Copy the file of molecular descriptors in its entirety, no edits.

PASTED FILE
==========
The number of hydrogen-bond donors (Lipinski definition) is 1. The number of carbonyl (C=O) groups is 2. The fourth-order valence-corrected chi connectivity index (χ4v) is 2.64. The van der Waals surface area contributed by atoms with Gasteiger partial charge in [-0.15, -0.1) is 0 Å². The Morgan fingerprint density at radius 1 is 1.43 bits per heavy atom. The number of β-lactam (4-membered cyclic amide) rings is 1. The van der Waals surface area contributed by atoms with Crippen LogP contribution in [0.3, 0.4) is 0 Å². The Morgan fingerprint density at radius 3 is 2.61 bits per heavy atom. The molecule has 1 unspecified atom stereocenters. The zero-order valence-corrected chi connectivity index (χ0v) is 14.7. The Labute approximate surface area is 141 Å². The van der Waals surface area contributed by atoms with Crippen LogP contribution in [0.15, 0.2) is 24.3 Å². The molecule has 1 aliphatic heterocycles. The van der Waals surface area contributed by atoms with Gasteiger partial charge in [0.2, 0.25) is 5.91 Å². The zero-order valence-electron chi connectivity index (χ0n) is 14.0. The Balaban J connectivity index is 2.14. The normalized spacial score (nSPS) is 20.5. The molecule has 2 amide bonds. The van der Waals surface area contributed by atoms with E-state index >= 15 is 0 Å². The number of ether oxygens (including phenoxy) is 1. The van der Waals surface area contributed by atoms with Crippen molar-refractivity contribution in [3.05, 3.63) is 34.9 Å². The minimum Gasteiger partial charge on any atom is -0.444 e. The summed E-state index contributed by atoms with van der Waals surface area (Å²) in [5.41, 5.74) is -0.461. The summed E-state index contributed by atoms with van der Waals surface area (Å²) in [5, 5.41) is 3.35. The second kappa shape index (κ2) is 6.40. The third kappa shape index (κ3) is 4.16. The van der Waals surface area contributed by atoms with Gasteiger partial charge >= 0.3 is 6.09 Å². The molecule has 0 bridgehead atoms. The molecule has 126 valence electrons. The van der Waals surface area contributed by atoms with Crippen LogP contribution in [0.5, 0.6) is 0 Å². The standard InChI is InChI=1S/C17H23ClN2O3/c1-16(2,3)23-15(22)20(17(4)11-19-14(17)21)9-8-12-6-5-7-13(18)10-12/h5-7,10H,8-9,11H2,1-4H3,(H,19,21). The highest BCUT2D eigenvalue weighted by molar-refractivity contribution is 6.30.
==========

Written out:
The number of hydrogen-bond donors (Lipinski definition) is 1. The number of carbonyl (C=O) groups is 2. The fourth-order valence-corrected chi connectivity index (χ4v) is 2.64. The van der Waals surface area contributed by atoms with Gasteiger partial charge in [-0.15, -0.1) is 0 Å². The Morgan fingerprint density at radius 1 is 1.43 bits per heavy atom. The number of β-lactam (4-membered cyclic amide) rings is 1. The van der Waals surface area contributed by atoms with Crippen LogP contribution in [0.3, 0.4) is 0 Å². The Morgan fingerprint density at radius 3 is 2.61 bits per heavy atom. The molecule has 1 unspecified atom stereocenters. The zero-order valence-corrected chi connectivity index (χ0v) is 14.7. The Labute approximate surface area is 141 Å². The van der Waals surface area contributed by atoms with Crippen LogP contribution in [0.15, 0.2) is 24.3 Å². The molecule has 1 aliphatic heterocycles. The van der Waals surface area contributed by atoms with Gasteiger partial charge in [0.2, 0.25) is 5.91 Å². The zero-order valence-electron chi connectivity index (χ0n) is 14.0. The Balaban J connectivity index is 2.14. The normalized spacial score (nSPS) is 20.5. The molecule has 2 amide bonds. The van der Waals surface area contributed by atoms with E-state index >= 15 is 0 Å². The number of ether oxygens (including phenoxy) is 1. The van der Waals surface area contributed by atoms with Crippen molar-refractivity contribution in [3.05, 3.63) is 34.9 Å². The minimum Gasteiger partial charge on any atom is -0.444 e. The summed E-state index contributed by atoms with van der Waals surface area (Å²) in [5.41, 5.74) is -0.461. The summed E-state index contributed by atoms with van der Waals surface area (Å²) in [5, 5.41) is 3.35. The second kappa shape index (κ2) is 6.40. The third kappa shape index (κ3) is 4.16. The van der Waals surface area contributed by atoms with Gasteiger partial charge >= 0.3 is 6.09 Å². The molecule has 0 bridgehead atoms. The molecule has 126 valence electrons. The van der Waals surface area contributed by atoms with Crippen LogP contribution in [0.5, 0.6) is 0 Å². The standard InChI is InChI=1S/C17H23ClN2O3/c1-16(2,3)23-15(22)20(17(4)11-19-14(17)21)9-8-12-6-5-7-13(18)10-12/h5-7,10H,8-9,11H2,1-4H3,(H,19,21). The highest BCUT2D eigenvalue weighted by molar-refractivity contribution is 6.30.